25. 25. well be cast to the winds. Any recommenda- one. For both, the motive was not to injuretions that it might offer neither have nor need hundreds of people, nearly all un seen, al most alljudicial status at all. Statutes grant this com - un known. The in tent was to in tim i date one com-mission its authority to make recommenda- munity, to let it be known and let it be seen.tions and the choice of how — or even if — to Those who pulled the triggers, those who struckexercise that authority. the matches — they alone were lawbreakers. The commission’s majority is determined to Those who shouted encouragement and thoseexercise its discretion and to declare boldly and who stood si lently by — they were re spon si ble.directly their purpose: to recommend, inde- These are the qualities that place what hap -pendent of what law allows, what these com- pened in Tulsa outside the realm of law — andmissioners be lieve is the right thing to do. They not just in Tulsa, either. Lexington, Sapulpa,propose to do that in a dimension equal to their Norman, Shawnee, Lawton, Claremore, Perry;purpose. Courts have other purposes, and law Waurika, Dewey, and Mar shall — ear lieroperates in a different dimension. Mistake one purges in every one already had targeted entirefor the other — let this commission assume black com mu ni ties, mark ing ev ery child,what rightly belongs to law — does worse than woman, and man for exile.miss the point. It ruins it. There is no count of how many those people Think of the difference this way. We will numbered, but there is no need to know that.never know exactly how many were killed dur- Know that there, too, some thing more than a bading the Tulsa race riot, but take at random any guy had committed something more than atwenty-five from that unknown total. What we crime against something more than a person.say of those we might say for every one of the Not someone made mad by lust, not a personothers, too. gripped by rage, not a heartbroken party of ro - Considering the twenty-five to be homi-cides, the law would ap proach those astwenty-five acts performed by twenty-fivepeople (or thereabouts) who, with twenty-fivemo tives, com mit ted twenty-five crimesagainst twenty-five persons. That they oc-curred within hours and within a few blocks ofeach other is irrelevant. It would not mattereven if the same person committed two, three,ten of the murders on the same spot, momentsapart. Each was a separate act, and each (werethe law to do its duty) merits a separate conse-quence. Law can apprehend it no other way. Is there no other way to understand that? Ofcourse there is. There is a far better way. Were these twenty-five crimes or one? Dideach have a sep a rate mo tive, or was there a sin-gle intent? Were twenty-five individuals re-sponsible, those and no one else? The burningof 1,256 homes — if we understand these as1,256 acts of arson committed by 1,256 crimi-nals driven by 1,256 desires, if we understandit that way, do we understand anything at all? These were not any number of multiple actsof homicide; this was one act of horror. If we Lynching believed to be at Mannford, Oklahoma (Courtesymust name the fires, call it outrage, for it was Oklahoma Historical Sociery). 16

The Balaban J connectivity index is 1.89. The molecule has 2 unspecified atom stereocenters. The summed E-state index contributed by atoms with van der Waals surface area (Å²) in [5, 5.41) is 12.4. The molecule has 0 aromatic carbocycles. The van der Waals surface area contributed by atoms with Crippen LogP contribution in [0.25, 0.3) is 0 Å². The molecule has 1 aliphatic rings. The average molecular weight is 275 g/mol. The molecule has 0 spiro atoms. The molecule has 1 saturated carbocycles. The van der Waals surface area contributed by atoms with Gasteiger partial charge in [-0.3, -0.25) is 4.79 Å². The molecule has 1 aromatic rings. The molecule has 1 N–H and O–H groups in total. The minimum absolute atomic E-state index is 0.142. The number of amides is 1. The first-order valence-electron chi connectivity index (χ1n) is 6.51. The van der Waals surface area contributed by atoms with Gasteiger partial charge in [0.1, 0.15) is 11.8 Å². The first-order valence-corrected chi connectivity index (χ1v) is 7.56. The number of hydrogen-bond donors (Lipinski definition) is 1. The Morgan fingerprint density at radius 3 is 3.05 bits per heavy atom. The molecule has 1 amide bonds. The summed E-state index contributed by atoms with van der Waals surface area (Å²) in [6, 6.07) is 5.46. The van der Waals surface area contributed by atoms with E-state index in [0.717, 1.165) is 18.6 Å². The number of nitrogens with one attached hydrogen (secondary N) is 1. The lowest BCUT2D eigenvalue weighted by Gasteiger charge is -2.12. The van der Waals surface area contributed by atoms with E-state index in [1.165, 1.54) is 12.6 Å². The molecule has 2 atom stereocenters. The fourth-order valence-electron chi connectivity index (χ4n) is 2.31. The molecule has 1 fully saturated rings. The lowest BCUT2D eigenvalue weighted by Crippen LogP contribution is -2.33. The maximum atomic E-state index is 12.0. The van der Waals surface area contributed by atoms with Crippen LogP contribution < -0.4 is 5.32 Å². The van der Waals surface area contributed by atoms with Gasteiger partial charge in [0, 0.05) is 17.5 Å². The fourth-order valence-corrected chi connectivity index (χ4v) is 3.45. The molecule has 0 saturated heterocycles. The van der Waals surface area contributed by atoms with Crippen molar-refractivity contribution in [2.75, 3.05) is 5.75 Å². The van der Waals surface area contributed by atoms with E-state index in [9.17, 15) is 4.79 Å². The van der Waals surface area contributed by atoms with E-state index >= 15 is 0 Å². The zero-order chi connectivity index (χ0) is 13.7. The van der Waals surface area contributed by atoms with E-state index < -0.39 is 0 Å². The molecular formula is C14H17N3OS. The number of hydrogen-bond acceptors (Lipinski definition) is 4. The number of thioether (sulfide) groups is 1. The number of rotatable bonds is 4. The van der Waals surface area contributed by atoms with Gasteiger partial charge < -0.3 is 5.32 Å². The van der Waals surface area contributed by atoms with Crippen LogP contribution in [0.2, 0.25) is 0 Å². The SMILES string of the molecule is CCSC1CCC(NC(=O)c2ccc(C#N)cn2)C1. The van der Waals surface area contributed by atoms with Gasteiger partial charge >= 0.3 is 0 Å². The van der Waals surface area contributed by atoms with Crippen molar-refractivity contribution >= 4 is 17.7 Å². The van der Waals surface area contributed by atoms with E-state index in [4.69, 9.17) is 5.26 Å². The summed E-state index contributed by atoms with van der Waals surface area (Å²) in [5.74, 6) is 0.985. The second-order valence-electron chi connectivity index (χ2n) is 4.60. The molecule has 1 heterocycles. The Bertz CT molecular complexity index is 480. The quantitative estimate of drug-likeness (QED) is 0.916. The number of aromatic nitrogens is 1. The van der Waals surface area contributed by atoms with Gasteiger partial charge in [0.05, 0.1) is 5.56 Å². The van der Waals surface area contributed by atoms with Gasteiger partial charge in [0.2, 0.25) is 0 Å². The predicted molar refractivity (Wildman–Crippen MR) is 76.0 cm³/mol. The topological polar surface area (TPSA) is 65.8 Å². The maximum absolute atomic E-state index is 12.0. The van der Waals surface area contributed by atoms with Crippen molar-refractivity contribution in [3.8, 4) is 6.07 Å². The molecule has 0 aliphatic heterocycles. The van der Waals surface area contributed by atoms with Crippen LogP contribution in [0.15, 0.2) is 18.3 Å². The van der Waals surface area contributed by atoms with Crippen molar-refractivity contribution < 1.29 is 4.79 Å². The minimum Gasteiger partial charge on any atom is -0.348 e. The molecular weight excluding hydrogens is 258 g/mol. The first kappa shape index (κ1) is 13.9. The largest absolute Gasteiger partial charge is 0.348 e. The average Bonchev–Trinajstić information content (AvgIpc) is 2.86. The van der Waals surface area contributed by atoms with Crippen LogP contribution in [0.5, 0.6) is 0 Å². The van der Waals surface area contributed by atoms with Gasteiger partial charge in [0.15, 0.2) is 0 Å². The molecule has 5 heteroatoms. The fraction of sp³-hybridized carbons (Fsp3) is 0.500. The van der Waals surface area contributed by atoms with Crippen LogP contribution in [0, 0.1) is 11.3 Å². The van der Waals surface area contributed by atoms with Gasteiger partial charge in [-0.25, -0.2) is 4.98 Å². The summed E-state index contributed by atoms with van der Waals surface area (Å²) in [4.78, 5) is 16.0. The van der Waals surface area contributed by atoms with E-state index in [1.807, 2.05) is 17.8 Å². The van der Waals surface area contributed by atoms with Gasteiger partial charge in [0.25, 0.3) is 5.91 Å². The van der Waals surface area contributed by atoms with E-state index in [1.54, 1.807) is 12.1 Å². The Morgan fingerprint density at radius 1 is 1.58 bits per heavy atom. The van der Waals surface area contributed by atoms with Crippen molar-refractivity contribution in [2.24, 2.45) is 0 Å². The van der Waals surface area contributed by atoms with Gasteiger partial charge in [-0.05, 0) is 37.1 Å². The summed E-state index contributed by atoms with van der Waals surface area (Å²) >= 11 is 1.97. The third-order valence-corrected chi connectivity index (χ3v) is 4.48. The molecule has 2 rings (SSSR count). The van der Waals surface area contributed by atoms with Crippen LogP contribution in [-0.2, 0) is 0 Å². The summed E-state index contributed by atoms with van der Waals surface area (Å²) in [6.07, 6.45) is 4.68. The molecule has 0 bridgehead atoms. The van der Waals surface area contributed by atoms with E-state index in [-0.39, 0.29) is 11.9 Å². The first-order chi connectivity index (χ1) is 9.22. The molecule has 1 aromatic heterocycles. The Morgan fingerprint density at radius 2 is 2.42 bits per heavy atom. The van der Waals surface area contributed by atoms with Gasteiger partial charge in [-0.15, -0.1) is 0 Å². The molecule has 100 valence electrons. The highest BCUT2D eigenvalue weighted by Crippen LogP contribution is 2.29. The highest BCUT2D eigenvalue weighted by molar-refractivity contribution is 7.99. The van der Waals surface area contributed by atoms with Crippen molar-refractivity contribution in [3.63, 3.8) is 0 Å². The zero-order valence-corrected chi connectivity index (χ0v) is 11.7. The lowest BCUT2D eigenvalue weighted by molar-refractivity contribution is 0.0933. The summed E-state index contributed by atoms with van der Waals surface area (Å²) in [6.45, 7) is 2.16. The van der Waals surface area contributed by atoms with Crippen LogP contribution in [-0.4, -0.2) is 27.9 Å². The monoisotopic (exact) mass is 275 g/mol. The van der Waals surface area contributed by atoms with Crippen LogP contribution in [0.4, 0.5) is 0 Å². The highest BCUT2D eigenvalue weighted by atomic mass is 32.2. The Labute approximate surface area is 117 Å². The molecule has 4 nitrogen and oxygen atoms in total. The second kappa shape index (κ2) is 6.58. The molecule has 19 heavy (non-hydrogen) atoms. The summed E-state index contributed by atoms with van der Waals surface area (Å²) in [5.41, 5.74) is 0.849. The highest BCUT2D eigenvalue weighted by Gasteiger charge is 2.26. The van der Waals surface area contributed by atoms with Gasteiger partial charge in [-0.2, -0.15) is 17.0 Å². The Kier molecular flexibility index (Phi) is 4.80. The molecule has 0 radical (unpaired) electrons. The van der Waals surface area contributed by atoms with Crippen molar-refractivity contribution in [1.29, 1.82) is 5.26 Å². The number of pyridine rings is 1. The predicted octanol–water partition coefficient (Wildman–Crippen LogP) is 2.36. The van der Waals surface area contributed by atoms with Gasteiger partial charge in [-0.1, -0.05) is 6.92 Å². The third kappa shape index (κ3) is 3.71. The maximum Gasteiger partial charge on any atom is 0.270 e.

26. 26. Although Oklahoma had been plagued by lynchings since the ter ri to rial days, with the com ing of statehood, more and more of thevictims were African American. Of the thirty-three lynchings that occurred in Oklahoma between 1907 and 1920, including thisone, which occurred at Okemah, fully twenty-seven of the vic tims were black (Cour tesy of Cur rie Ballard).mance gone sour, not one or any number of in- sons from voting. Lengthen that list to the indef-dividuals but a collective body — acting as one inite, write down names to the infinite — onebody — had coldly and deliberately and sys - still will not reach the point. For that, one line,tematically assaulted one victim, a whole com- one word is enough. The point was to keep amu nity, in tend ing to elim i nate it as a race, as a race, away from the polls.community. If other black communities heard Jim Crow laws — the segregation commandsabout it and learned their lessons, too, so much of Oklahoma’s statutes and of its constitution —the better; a littleintimidation went a long way. worked that way, too. Their object was not toAll of this happened years before, most fifteen keep some exhausted mother and her two youngor twenty years be fore Dick Rowland landed in children out of a “white car” on a train headedjail, but they re mained vivid in the re cent mem- somewhere like Checotah and send them walk-ories of Greenwood’s younger adults. ing six miles home. (Even if John Hope Franklin This, or something quite like it, was almost al- could recall that about his own mother and sisterways what happened when the subject was race. and him self as he accepted the HelmerichHere was nothing as amorphous as racism. Here Award some three-quarters of a century after-were discrete acts — one act, one town — each wards.) No, the one purpose was to keep oneconsciously calculated to have a collective effect race “in its place.”not against a person but against a people. When Laura Nelson was lynched years earlier And is that not also the way of Oklahoma’s in Okemah, it was not to punish her by death. Itvoting laws at the time? The state had amended was to terrify the living. Why else would theits constitution and crafted its laws not to keep lynchers have taken (and printed and copied andthis person or that person or a whole list of per- posted and distributed) that photograph of her 17
  27. 27. (Courtesy Oklahoma Historical Society).hanging from the bridge, her little boy dan - early use: as a postcard. People must havegling beside her? thought it a nice way to send a message. The lynchers knew the purpose; the photog- It still sends a message, too big to be jottedrapher just helped it along. The purpose had down in a few lines; but, then, this message isnot changed much by 1921, when another pho- not especially nice either. The message is thattographer snapped another picture, a long shot here is an im age of more than a sin gle vic tim of ashowing Greenwood’s ruin, smoke rising from single episode in a single city. This image pre-fires blazing in the background. “RUNING serves the symbol of a story, preserves it in theTHE NEGRO OUT OF TULSA” someone same way that the story was told: inwrote across it, candor atoning for misspelling. black-and-white.No doubt there. No shame either. Another photograph probably was snappedthe same day but from closer range. It showedwhat just days before must have been a humanbeing, maybe one who had spent a warm day inlate May work ing and talk ing and laugh ing. Onthis day, though, it was only a grotesque,blackened form, a thing, really, its only sign ofhumanity the charred remains of arms andhands forever raised, as if in useless supplica-tion. Shot horizontally, that particular photo stillturns up from time to time in the form of an (Courtesy Department of Special Collections, McFarlin Li- brary, Uni ver sity of Tulsa). 18